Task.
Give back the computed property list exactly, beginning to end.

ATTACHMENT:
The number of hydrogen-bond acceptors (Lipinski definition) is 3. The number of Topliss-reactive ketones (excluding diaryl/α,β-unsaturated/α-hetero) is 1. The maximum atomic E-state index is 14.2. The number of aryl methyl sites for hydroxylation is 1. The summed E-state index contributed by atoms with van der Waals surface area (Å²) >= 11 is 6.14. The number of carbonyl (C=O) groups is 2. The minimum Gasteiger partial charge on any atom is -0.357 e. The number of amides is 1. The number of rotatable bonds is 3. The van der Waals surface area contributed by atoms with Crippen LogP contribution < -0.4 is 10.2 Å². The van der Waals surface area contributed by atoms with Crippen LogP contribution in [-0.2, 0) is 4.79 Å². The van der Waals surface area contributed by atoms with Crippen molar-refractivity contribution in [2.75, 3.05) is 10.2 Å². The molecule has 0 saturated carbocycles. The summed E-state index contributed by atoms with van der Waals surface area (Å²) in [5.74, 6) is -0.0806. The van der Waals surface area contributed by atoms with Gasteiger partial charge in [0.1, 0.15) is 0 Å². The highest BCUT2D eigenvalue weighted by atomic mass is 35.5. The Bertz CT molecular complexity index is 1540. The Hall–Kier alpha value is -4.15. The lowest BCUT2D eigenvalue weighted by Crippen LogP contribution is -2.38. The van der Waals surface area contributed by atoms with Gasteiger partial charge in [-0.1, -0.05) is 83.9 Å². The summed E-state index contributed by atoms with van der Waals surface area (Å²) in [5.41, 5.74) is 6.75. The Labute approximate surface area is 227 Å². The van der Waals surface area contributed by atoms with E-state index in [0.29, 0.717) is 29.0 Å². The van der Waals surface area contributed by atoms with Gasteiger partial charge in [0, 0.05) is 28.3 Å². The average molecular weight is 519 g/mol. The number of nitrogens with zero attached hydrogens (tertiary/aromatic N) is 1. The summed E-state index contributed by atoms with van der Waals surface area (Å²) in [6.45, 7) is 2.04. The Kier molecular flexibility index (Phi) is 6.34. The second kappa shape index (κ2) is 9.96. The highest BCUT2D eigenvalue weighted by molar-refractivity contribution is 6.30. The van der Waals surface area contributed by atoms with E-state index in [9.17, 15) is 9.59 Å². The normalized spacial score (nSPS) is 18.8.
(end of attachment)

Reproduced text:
The number of hydrogen-bond acceptors (Lipinski definition) is 3. The number of Topliss-reactive ketones (excluding diaryl/α,β-unsaturated/α-hetero) is 1. The maximum atomic E-state index is 14.2. The number of aryl methyl sites for hydroxylation is 1. The summed E-state index contributed by atoms with van der Waals surface area (Å²) >= 11 is 6.14. The number of carbonyl (C=O) groups is 2. The minimum Gasteiger partial charge on any atom is -0.357 e. The number of amides is 1. The number of rotatable bonds is 3. The van der Waals surface area contributed by atoms with Crippen LogP contribution < -0.4 is 10.2 Å². The van der Waals surface area contributed by atoms with Crippen LogP contribution in [-0.2, 0) is 4.79 Å². The van der Waals surface area contributed by atoms with Crippen molar-refractivity contribution in [2.75, 3.05) is 10.2 Å². The molecule has 0 saturated carbocycles. The summed E-state index contributed by atoms with van der Waals surface area (Å²) in [5.74, 6) is -0.0806. The van der Waals surface area contributed by atoms with Gasteiger partial charge in [0.1, 0.15) is 0 Å². The highest BCUT2D eigenvalue weighted by atomic mass is 35.5. The Bertz CT molecular complexity index is 1540. The Hall–Kier alpha value is -4.15. The lowest BCUT2D eigenvalue weighted by Crippen LogP contribution is -2.38. The van der Waals surface area contributed by atoms with Gasteiger partial charge in [-0.1, -0.05) is 83.9 Å². The summed E-state index contributed by atoms with van der Waals surface area (Å²) in [5.41, 5.74) is 6.75. The Labute approximate surface area is 227 Å². The van der Waals surface area contributed by atoms with E-state index in [0.29, 0.717) is 29.0 Å². The van der Waals surface area contributed by atoms with Gasteiger partial charge in [0, 0.05) is 28.3 Å². The average molecular weight is 519 g/mol. The number of nitrogens with zero attached hydrogens (tertiary/aromatic N) is 1. The summed E-state index contributed by atoms with van der Waals surface area (Å²) in [6.45, 7) is 2.04. The Kier molecular flexibility index (Phi) is 6.34. The second kappa shape index (κ2) is 9.96. The highest BCUT2D eigenvalue weighted by molar-refractivity contribution is 6.30. The van der Waals surface area contributed by atoms with E-state index in [9.17, 15) is 9.59 Å². The normalized spacial score (nSPS) is 18.8.